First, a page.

That was not some effete essayist at Salon.com or an ideologically motivated NPR contributor. Neither was it a feminist blogger or some nerd who’d been subjected to wedgies in the locker room. That was a hard-core football fan who also happened to be the head of neurology at a major hospital and research center in Houston, and he’s right. We should not be letting kids play football.
Three kids have died playing the game in just the past month. Eight people died playing football in 2013, all of them high school kids. No one died playing any other high school sport. Football in the United States is more dangerous than Ebola. Knowing everything we know, how can anyone look those parents in the eye? “We were too invested in the idea of ‘tradition’ and our own nostalgia to protect your kid from an obvious and real threat made clear by modern medicine. Sorry.”
I’m the first one to tell you there is an excess of gaspy “oh mercy!” over-protection of children in our culture. Too many of us wrap their kids up in bubble wrap and don’t let them out of our sight. I, like most people my age, grew up without wearing seat belts or helmets and people smoked indoors and in cars an all over the place. I hate how we’ve extended the infantilization of kids and all the bullshit about how people think predators and abductors are around every corner so kids can’t go to the playground alone. Read this blog and you’ll further see how I can’t stand what a nation of pants-shitters we’ve become over stupid, fake-ass things like the above-mentioned Ebola “threat” in the United States and how there is a general panic over anybody from another country wearing traditional headgear.
This is not that. Football is really, in-reality, absurdly motherfucking-ass dangerous and does long-term damage to kids’ brains and we should stop playing it as an organized and sanctioned sport. Oh, and on the “It provides camaraderie and teamwork for young males while channeling their inherent aggression to positive ends.” People, like, at the Wall Street Journal actually said that. Camaraderie? We’re fucking up kids brains for camaraderie? Really?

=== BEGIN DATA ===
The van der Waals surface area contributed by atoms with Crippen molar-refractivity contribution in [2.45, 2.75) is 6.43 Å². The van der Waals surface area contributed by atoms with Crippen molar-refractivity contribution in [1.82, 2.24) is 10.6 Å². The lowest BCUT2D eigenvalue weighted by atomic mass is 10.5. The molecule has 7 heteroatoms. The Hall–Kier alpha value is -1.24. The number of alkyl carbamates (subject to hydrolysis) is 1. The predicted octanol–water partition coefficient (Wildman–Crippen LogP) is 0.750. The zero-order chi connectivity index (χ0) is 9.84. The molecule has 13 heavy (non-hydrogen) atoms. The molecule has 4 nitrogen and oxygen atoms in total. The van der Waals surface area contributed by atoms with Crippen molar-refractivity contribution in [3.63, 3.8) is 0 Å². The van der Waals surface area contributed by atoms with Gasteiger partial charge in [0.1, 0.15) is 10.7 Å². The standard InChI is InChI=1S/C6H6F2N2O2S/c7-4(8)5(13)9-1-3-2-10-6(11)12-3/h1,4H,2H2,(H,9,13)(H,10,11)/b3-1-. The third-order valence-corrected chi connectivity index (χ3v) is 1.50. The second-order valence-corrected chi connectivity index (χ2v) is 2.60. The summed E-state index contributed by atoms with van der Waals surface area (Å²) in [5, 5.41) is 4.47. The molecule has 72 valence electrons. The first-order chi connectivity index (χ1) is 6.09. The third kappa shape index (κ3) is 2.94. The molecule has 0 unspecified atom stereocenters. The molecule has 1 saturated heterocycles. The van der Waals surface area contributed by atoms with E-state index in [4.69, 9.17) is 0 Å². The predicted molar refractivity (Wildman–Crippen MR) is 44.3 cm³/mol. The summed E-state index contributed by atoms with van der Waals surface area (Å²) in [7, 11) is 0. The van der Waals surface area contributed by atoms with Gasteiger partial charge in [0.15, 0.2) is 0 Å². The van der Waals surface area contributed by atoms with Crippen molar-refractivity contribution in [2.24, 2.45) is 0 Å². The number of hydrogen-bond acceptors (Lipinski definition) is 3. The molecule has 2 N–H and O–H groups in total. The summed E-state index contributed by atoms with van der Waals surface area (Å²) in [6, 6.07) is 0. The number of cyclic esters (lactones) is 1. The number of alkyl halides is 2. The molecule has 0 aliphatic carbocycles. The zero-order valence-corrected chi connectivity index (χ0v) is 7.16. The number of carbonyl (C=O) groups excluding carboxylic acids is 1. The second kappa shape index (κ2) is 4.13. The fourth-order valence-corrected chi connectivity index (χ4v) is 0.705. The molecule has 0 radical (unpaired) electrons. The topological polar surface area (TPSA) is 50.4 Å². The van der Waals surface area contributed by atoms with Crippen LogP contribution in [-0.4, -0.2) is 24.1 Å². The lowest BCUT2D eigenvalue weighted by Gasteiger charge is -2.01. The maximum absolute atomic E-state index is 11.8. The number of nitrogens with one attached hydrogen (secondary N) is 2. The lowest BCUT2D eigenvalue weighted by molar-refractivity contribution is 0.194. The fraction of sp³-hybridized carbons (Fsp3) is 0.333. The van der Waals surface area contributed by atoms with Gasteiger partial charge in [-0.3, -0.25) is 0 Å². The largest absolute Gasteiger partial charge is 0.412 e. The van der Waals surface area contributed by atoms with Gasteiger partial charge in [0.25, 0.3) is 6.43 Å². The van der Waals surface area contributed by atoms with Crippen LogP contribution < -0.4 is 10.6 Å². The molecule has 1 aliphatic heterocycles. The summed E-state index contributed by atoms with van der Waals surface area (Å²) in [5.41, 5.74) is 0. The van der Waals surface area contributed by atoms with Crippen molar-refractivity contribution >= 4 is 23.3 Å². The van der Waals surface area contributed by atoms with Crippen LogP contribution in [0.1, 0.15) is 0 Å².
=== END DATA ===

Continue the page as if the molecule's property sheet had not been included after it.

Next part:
Baseball promotes teamwork. So does soccer. And a soccer ball will hit your head once in a game at a max of 20 Gs. Football players in High School take repeated hits (again, it’s the repetition that’s problem) from 20-300gs. Add that up to 200-2,000 hits a season and you’re talking some serious damage as discovered on MRIs of high school players by Purdue University. Read the study. It’s the study I linked to above. Here it is again. A lot of the previous studies have called for further research and these guys finally went and stuck high school-aged players in an MRI brain scanner after recording their hits on an accelerometer mounted inside their helmets. The research is clear.
Football fucks up kids’ brains.
This is not a culture war. This is not about liberals and conservatives. This is data derived from actual research. It’s like smoking: something people thought was safe and now has been proven by science not to be. We should stop doing this.
It’s that simple.